(Almost) everything you wanted to know about Cthulhu, but was afraid to ask (and understandably so).
Author/Designer: Kenneth Hite
From: The Bundle of Tentacles
This is from a bundle of cthulhoid gaming stuff, including several eldritch and tenebrous little games. But I didn’t need to spend untold aeons to ruminate over which game to pick. See, I have spent many an unquieting evening engaged in Cthulhuvian roleplaying – and I’ve even read several stories in the blasphemous world imagined by H. P. Lovecraft and his disciples. But I’ve always felt a little bit like an impostor. There is such a large backstory to the so-called Cthulhu Mythos, and I’ve never been quite sure which dark and horrifying tome to turn to first. Well, never fear, Kenneth Hite is here with this handy little introduction to the wonderful world of Lovecraft.
The book is 130 pages, but it feels much shorter. The pages are small and the writing large, and peppered throughout by cute little drawings of Cthulhu, Lovecraft and other, related characters. It’s divided into bite-sized pieces. Some answer important questions such as “Who is Cthulhu?”, “What happens in ‘The Call of Cthulhu’?” and “What’s the deal with August Derleth?”. Many others are lists of things, like “10 things things H.P. Lovecraft liked”, “10 things H.P. Lovecraft did not like” and “14 wrong ways to spell ‘Cthulhu’”. Hite has also included lists of some of the best stories by H.P. Lovecraft, best stories not by Lovecraft (featuring and not featuring Cthulhu), as well as cthulhoid films, games, comics et cetera.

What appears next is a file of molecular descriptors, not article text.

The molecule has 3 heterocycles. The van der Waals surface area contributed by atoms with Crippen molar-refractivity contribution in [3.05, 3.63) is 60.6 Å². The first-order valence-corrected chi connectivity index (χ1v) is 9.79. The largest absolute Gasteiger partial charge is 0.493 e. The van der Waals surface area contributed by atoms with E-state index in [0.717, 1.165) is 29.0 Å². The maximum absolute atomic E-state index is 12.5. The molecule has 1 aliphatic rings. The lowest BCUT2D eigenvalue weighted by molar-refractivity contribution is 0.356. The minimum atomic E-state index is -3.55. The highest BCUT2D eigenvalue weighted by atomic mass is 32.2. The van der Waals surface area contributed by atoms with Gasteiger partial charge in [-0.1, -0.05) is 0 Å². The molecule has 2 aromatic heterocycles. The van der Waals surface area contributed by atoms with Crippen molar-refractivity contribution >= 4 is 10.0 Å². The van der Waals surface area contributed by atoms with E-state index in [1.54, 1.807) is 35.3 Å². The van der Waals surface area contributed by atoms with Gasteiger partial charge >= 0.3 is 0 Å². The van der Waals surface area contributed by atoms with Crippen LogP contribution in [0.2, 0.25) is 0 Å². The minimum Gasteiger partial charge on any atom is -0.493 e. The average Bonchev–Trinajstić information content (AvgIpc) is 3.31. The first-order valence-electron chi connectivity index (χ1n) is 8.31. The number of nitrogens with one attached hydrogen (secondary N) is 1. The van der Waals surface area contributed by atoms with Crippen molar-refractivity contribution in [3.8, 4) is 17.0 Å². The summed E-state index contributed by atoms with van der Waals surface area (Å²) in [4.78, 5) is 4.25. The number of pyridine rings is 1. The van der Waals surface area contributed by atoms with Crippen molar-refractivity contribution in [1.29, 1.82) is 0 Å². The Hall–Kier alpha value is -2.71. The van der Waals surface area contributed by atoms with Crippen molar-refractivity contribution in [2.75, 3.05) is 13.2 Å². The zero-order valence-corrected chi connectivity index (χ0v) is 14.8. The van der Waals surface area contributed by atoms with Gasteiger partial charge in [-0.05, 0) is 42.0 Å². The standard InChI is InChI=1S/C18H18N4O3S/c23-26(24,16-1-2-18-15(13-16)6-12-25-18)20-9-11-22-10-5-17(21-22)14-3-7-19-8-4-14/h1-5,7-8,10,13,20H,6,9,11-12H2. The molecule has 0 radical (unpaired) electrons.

My impression: I went into this book expecting a primer on Cthulhu mythos, and that’s pretty much what I got. As a matter of fact, it might even be a bit too basic – I don’t feel like I learned too much new stuff, and I would have liked a little more on the parts of the Mythos that is not directly related to the Big C himself. What about the Dream Cycle, for instance? Or maybe a little about the philosophical underpinnings of Lovecraft’s work?
On the other hand, I was well entertained throughout the book. The book is clearly meant to be entertaining, and it is witty and polemic throughout. At the same time, I did learn a number of things about Lovecraft, his writings and the writers he inspired. It is clear that Hite has a knowledge and great passion for the Cthulhu mythos, and his views and opinions often shine through.
As such, this might be more of a Cthulhu appetizer than a “Cthulhu for Dummies”. That’s not such a bad thing, though – the world of Lovecraftian fiction and games can be difficult to penetrate, and this provides for good and enjoyable introduction for the beginner, while at the same time providing more experienced Cthulhuoids with a nice brush-up on the genre.
How would I use this: If I had bought this book as a physical book, instead of getting it as a pdf only, I might well have put it next to the loo – it seems the perfect format for a toilet book, with nice, bite-sized chunks. As it is, I am most likely to use the hit-lists of stories and films, to find out what to seek out first in my quest to gain proficiency in Lovecraft. And if I am ever playing Call or Trail of Cthulhu, or something similar, with people who are unfamiliar with Lovecraft, I might well hand them this.